Wamena comes from the Dani language which consists of two words “Wam” and “Ena”, which means “Tame Pig”.
Wamena is the capital of Jayawijaya Regency, Papua Province.
Located in a valley and crossed by the Baliem River, and flanked by the Jayawijaya Mountains in the south.
Wamena was originally named Ahumpua, which is an area that does not know science or religion.
The Ahumpua girls every day have an obligation to look after the piglets from morning to noon on the banks of the Baliem River.
One day, the girls saw a white person crossing the bank of the Baliem River.
Feeling foreign and threatened, the girls were frightened and ran into the forest.
Knowing that the girls were afraid of him, Ap Haluan (the white name for the Ahumpua people) stood away and signaled not to be afraid.
One person from the girl who was quite brave, started to approach Ap Bow and inquired about the name of the area.
At the same time a pig appeared so the girl thought Ap Haluan was asking this and answered ‘Tu Wamena’ which means piglet.
One day when the Dutch came and took control of Ahumpua and made a settlement in Ahumpua.
However, the name of the area has been changed to Wamena.
Alternative History of Wamena
No one knows for sure when Wamena was first used as the name of a city in the Balim Valley and that was due to the lack of authentic data sources that could be used as a basis for observation and field testing whether Wamena was taken from one of the place names in the Balim Valley or from one an intermediary language among the people who inhabit this valley.
The name Wamena can then be traced from some of the information that was written by missionaries who had been on expeditions in this area by submitting written data and oral information that was collected at a workshop/seminar on the anniversary of Wamena City on November 4, 1996.
Excerpts of the information are as follows:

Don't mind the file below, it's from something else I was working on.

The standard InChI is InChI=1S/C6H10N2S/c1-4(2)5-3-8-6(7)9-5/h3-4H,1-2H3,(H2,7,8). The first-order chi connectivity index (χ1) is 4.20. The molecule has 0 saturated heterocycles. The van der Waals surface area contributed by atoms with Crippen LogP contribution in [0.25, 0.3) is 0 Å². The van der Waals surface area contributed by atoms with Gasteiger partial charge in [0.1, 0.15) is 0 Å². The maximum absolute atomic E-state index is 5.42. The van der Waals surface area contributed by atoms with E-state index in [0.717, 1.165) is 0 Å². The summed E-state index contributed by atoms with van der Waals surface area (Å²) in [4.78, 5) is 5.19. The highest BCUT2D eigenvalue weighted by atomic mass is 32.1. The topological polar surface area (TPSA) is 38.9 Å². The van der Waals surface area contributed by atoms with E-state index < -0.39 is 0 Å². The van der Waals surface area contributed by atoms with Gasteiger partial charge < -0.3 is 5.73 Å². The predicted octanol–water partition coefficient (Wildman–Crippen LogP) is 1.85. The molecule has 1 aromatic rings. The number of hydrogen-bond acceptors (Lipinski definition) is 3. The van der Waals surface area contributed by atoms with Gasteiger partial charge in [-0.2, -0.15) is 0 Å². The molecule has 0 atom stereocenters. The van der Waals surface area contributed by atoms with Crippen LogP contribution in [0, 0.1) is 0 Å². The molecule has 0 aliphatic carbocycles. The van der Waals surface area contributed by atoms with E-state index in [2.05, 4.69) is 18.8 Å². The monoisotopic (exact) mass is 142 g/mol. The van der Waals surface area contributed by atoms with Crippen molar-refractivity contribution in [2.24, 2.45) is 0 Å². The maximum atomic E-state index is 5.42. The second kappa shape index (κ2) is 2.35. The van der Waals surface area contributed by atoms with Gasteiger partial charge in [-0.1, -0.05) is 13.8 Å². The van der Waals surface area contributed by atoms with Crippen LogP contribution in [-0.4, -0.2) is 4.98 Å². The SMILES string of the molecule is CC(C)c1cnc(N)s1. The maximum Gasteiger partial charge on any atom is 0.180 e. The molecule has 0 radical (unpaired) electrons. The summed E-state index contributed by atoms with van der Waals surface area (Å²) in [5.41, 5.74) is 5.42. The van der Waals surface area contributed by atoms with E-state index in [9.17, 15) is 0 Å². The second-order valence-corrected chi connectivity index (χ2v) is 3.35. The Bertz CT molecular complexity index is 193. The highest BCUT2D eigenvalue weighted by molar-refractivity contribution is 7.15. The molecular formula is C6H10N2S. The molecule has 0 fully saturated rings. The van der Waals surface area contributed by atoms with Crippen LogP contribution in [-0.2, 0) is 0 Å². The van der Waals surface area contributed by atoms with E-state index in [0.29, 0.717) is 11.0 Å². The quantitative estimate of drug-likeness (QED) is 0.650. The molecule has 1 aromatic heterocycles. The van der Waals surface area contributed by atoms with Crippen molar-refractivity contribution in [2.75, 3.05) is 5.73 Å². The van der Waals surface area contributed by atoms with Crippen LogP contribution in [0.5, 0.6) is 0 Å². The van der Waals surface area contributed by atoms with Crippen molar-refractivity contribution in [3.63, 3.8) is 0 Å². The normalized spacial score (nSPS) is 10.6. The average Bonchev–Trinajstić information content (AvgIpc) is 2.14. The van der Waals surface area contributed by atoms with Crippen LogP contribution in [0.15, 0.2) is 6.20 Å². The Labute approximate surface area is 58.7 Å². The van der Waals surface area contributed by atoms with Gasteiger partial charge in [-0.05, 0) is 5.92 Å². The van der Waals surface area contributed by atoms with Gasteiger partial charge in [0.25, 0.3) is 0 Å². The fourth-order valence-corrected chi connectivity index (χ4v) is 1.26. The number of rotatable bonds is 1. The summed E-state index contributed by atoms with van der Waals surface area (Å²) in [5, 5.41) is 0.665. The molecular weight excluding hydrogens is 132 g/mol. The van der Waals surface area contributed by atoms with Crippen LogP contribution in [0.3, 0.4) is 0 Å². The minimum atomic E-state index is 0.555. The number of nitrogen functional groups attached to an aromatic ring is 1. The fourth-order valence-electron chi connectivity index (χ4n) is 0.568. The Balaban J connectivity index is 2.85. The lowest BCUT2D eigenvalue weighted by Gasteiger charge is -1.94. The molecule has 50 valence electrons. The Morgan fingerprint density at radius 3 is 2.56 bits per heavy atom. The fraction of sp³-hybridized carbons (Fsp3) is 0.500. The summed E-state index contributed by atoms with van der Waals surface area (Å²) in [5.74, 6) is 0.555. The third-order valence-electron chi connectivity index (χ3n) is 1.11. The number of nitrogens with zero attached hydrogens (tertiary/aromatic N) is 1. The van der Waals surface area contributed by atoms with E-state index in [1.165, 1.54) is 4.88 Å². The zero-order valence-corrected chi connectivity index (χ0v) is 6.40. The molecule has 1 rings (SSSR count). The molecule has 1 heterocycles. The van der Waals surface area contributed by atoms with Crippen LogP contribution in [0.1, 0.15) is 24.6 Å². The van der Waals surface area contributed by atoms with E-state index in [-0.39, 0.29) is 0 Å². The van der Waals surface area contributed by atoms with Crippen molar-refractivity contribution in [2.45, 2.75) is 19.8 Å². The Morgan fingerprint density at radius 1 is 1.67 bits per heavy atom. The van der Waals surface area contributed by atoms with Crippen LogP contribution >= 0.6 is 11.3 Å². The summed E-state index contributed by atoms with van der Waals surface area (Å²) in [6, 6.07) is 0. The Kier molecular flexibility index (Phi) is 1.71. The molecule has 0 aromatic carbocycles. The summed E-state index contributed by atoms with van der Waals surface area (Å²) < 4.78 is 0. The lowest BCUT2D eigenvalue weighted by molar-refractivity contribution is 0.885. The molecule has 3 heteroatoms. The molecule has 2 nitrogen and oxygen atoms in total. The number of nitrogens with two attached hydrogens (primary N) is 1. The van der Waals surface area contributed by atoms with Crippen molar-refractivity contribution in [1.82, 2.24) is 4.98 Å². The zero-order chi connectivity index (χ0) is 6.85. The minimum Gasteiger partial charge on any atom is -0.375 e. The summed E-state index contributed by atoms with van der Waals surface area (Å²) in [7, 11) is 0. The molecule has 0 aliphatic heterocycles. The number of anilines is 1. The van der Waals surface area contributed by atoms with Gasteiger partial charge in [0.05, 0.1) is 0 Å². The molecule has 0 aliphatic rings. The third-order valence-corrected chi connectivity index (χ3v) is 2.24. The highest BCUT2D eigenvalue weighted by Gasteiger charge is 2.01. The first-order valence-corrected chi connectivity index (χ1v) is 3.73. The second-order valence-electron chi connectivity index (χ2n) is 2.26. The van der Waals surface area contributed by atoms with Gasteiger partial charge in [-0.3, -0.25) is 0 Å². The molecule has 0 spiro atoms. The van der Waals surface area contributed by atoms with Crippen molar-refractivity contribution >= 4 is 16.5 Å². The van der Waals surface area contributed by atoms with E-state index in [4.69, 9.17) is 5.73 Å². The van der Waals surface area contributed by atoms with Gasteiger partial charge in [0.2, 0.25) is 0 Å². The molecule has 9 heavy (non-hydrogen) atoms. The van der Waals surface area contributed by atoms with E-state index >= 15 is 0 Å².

In 1959 the Dutch government entered the Balim valley through the airport in Hitigima and opened its center in Wesaput (estuary of Kali Wesak = Wesagaput = Wesaput) with the first head of the Dutch Government (controller) being Mr. Velkamp. His first task was to build an airfield near the Uwe River (Uweima). Regarding the origin and meaning of the name ‘Wamena’, there are several opinions, some say that the real name is Uweima (from the name of the river Uwe + i + ma = on the edge of the river Uwe), which is then mispronounced by the newcomers to be Wamena.
That opinion is not necessarily true because in the map made by the Archbol expedition (1938) the Uwe time is also called Wamena.
While in another version the name “Wamena” by A. Akua explains in his book that the Wio people (a name commonly used for the Balim valley area) themselves do not know a place with the name Wamena and that the name was given in 1957-1958 by Pastor Jerry Rose, who lives near the airfield, acts as a caretaker for CAMA’s belongings.
One day he saw Kain Wenehule Hubi’s biological mother, Toarekhe Itlay suckling her piglet and said, “Yi wam ena oo…” (this is a pet pig), so she called the place “Wamena”.
The explanation above does not convince the author of this book for the following reasons: according to records in the archives of the Catholic Church, the CAMA (Reverend Rose) began domiciled in Wamena in September 1960 and not in 1957-1958, then is it true that the women of Balim breastfeed their beloved piglet like a baby?